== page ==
Will we also scream helplessly?
Wednesday, January 24th
Salon Night #3
On November 8th, 2017, thousands of liberals in America huddled in public spaces to scream helplessly at the sky on the anniversary of Trump’s election. For the one-year anniversary of his inauguration, we gathered at 1880 to engage in (civil) discourse about Trump and Asia, Trump and Trade, the wins and losses in the in-between, and what’s next for the Democrats and Republicans in 2018.
The greatest problem plaguing the Democrats is in finding a suitable candidate that could, well, trump Trump. Steve Okun, founder of APAC advisors, exerted that the Democrats are more energised and stronger than ever before. To counter the plight that America is experiencing, individuals are garnering momentum. Women are stepping up. Selecting the next candidate is crucial — Bill Clinton rallied people; Barack Obama brought African Americans together. Who could possibly bridge the gap? Instead of screaming helplessly, we picked the brains of the collective on a potential individual who could possibly charter new frontiers for America.
On the other hand, Tina Datta, Chairman of Republicans’ Overseas Singapore, came equipped with ammunition on the measurable successes of the Republicans thus far. It was difficult to assume that she would be addressing a room full of Republican-Trump supporters, so she fired off with the statistics: the stock market hit a new high — up 28% since Trump came into power, and GDP is at an all-time high of 3.3%. She argued that tariffs are not unheard of — Obama slapped tariffs on tyres too. Trump imposing tariffs on solar panels and washing machines are temporary measures to protect the local industries so as to improve employment. African-American unemployment, she justified, stands at the lowest rate ever recorded. “I’m going to give the closing remarks first because Steve’s going to rebut and cover everything I say… which you love,” she joked blithely and shrewdly. She acknowledged that from an immigration perspective, the impression that foreigners are not welcome is a message that needs to be fixed, along with other perceptions.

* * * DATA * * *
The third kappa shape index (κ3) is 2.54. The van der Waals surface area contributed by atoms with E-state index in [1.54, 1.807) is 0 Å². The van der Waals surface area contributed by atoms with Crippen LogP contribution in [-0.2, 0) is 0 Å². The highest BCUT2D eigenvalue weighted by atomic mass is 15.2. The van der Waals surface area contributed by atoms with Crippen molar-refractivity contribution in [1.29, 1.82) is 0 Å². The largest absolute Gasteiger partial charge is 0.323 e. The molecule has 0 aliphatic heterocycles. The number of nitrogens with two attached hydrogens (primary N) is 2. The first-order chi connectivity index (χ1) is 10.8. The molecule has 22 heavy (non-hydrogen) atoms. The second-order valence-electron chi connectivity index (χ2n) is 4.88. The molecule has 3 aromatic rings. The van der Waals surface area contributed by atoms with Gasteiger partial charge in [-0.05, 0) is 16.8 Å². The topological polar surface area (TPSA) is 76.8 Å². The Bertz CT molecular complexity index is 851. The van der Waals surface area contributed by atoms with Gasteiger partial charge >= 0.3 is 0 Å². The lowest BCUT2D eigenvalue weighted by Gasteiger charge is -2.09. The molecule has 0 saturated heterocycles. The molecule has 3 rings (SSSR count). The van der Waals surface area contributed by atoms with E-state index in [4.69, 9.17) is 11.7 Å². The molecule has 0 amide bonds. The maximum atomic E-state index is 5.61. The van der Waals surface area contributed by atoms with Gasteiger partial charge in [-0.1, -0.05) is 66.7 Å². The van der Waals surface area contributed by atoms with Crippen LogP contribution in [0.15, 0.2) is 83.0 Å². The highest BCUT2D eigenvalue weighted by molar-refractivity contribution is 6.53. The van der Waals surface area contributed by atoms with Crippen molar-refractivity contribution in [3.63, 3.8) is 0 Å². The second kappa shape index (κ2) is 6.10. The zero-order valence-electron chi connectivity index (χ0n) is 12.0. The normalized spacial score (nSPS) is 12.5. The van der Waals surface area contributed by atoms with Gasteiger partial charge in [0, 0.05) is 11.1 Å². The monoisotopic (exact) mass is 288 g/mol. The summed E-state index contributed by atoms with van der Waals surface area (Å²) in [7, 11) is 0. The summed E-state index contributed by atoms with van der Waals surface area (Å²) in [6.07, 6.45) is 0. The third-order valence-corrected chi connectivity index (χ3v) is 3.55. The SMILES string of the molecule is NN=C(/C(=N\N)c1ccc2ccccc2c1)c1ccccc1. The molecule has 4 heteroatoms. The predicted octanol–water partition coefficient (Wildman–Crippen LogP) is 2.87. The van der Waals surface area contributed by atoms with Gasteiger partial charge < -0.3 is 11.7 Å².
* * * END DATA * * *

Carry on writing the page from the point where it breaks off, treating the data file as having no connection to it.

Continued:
One member of the audience summarised the debate well — “my hope is that there will be greater clarity about the honest intent of the policies, but it’s hard to overlook Trump’s method of delivery.” Only time will reveal if the motivations of his policies will indeed make “America great again”.
In a battle of holding reign as a superpower and getting things right within the country, the citizens have voted on what they regard as most crucial. The US has to accept for a fact that as they focus on rebuilding their infrastructure internally, the rest of the world moves on.